Thursday, August 18, 2016


Jack Huston   Toby Kebbell   Rodrigo Santoro   Nazanin Boniadi   Ayelet Zurer   Pilou Asbaek   Morgan Freeman

          This story of Ben-Hur is derived from the 1880 novel by Lew Wallace entitled Ben-Hur:  A Tale of the Christ, with a screenplay by Keith R. Clarke and John Ridley, who also wrote the screenplay for 12 Years a Slave.  In this film version, the plot diverges here and there from the novel.   Previous films based on the book were made in 1907, 1925, 1959, and 2003, the most famous of which was William Wyler’s in 1959 starring Charlton Heston and Stephen Boyd, which won 11 Academy Awards and became the top grossing picture of 1960.
           In 2016 Ben-Hur, Judah (Huston) and Messala (Kebbell) are brothers, Messala being rescued by the Ben-Hur family when he became an orphan.  This sets up an intense bonding/rivalry between the two, the latter fueled by the mother’s antagonism toward Messala, and her efforts to place a wedge in the obvious attraction between Messala and her daughter.  Embittered and feeling justified in his actions, Messala accuses Judah of treason against the empire and betrays the family who sheltered him.
         Like a coming-of-age hero who must undergo numerous trials, Judah is arrested by the Roman soldiers (he wasn’t guilty and tried to protect the zealot he had rescued who betrayed him), put in a Roman ship’s galley to row for five years, manages to escape during a battle at sea, and is washed ashore near the camp of a wealthy African sheik (Freeman). After saving the sheik’s sick and dying horse, the sheik sponsors Judah’s entry into the chariot race of his life with Messala being his primary competitor.  Messala has now become an important Roman officer in the army.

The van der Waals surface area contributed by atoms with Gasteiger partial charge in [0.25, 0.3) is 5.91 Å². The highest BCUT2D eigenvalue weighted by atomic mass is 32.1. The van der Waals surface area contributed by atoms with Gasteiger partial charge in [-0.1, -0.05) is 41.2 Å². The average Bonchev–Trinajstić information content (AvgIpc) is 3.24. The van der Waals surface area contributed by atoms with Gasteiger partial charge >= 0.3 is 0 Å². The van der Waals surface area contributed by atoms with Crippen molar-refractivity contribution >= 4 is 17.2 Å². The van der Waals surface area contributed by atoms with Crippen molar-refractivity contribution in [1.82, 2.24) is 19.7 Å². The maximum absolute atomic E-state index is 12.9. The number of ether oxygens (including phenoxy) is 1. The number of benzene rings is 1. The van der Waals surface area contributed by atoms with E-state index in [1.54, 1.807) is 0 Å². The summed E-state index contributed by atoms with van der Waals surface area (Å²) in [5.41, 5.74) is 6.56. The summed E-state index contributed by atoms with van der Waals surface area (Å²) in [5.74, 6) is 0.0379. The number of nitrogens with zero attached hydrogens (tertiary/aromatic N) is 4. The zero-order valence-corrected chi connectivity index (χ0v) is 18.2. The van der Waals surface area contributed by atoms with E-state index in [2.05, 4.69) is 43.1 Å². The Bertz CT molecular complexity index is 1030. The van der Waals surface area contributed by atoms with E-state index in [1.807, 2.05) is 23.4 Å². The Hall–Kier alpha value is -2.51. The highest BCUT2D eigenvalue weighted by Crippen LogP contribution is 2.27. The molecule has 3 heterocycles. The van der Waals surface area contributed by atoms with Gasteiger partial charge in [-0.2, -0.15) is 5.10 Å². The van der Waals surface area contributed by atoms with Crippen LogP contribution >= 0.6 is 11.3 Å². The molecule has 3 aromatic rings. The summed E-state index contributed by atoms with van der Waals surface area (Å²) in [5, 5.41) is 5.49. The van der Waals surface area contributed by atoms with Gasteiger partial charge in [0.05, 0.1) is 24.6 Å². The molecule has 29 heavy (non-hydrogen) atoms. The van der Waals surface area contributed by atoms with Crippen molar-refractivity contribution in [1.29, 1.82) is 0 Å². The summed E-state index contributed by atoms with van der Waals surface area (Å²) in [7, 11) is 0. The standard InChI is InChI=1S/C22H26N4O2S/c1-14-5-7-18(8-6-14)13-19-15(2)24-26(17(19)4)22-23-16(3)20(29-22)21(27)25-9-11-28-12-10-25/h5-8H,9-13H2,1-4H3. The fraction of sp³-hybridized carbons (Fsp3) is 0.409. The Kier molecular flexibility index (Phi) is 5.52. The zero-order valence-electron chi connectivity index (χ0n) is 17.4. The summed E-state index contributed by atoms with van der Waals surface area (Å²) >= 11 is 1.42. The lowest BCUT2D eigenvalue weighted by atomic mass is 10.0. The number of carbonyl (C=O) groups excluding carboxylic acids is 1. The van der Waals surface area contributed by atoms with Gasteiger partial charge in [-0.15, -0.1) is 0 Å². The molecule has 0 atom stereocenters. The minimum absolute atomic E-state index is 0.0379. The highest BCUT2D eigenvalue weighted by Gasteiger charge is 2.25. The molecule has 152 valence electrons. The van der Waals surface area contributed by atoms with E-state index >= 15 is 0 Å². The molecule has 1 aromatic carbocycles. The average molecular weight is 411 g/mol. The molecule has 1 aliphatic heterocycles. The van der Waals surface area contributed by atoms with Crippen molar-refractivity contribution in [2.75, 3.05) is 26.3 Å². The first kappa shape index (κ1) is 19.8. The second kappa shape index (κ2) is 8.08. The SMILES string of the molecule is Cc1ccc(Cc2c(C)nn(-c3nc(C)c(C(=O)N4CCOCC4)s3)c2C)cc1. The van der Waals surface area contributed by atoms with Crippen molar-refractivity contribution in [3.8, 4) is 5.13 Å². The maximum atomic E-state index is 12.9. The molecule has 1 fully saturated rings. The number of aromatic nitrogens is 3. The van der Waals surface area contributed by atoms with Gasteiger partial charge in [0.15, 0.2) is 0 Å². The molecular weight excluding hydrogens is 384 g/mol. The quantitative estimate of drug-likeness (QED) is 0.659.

Huston and Kebbell show their acting skills in achieving a detectable ambivalence toward one another that comes through as a deep, complex relationship.  Judah is the more secure and insightful brother who was born naturally into a noble family, whereas Messala has stored up years of resentment at their social inequality, despite Judah’s assurances that he is truly a member of the Ben-Hur family.  Messala has coped with his situation by joining the Romans in their brutal campaign to crush uprisings that seem to be proliferating in conquered dominions.  Morgan Freeman as the sheik has the same gravitas that he brings to all his roles.  The actresses are beautiful, but are primarily ornaments without much of a role, except maybe Esther (Boniadi), who is paired with Judah and asserts herself easily when she thinks Judah is not listening to her.
          The story of Ben-Hur is well told with OK special effects, but I see no need for the 3-D version.  For those who are sympathetic to the Christian religion, it is likely to be inspiring as well as entertaining. 

Brother against brother in brutal Roman times.

Grade:  C                                    By Donna R. Copeland

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